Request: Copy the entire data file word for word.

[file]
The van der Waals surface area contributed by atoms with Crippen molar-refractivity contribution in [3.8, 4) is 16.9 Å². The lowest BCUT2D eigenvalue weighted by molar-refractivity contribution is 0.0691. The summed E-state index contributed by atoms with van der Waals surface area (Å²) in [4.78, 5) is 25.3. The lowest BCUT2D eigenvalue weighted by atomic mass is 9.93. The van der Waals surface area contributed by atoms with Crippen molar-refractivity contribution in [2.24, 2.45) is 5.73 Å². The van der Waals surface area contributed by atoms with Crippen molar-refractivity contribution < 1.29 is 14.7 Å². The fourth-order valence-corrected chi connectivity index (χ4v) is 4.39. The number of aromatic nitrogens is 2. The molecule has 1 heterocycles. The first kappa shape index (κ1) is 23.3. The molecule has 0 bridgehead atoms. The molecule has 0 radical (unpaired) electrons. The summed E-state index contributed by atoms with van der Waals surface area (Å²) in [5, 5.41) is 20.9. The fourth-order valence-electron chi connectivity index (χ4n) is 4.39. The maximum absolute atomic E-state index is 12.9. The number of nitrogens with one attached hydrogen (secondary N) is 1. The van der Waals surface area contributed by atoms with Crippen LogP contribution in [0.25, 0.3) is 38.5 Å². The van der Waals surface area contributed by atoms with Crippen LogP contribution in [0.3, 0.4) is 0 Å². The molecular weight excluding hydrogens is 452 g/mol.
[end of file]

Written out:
The van der Waals surface area contributed by atoms with Crippen molar-refractivity contribution in [3.8, 4) is 16.9 Å². The lowest BCUT2D eigenvalue weighted by molar-refractivity contribution is 0.0691. The summed E-state index contributed by atoms with van der Waals surface area (Å²) in [4.78, 5) is 25.3. The lowest BCUT2D eigenvalue weighted by atomic mass is 9.93. The van der Waals surface area contributed by atoms with Crippen molar-refractivity contribution in [2.24, 2.45) is 5.73 Å². The van der Waals surface area contributed by atoms with Crippen molar-refractivity contribution < 1.29 is 14.7 Å². The fourth-order valence-corrected chi connectivity index (χ4v) is 4.39. The number of aromatic nitrogens is 2. The molecule has 1 heterocycles. The first kappa shape index (κ1) is 23.3. The molecule has 0 bridgehead atoms. The molecule has 0 radical (unpaired) electrons. The summed E-state index contributed by atoms with van der Waals surface area (Å²) in [5, 5.41) is 20.9. The fourth-order valence-electron chi connectivity index (χ4n) is 4.39. The maximum absolute atomic E-state index is 12.9. The number of nitrogens with one attached hydrogen (secondary N) is 1. The van der Waals surface area contributed by atoms with Crippen LogP contribution in [0.25, 0.3) is 38.5 Å². The van der Waals surface area contributed by atoms with Crippen LogP contribution in [0.3, 0.4) is 0 Å². The molecular weight excluding hydrogens is 452 g/mol.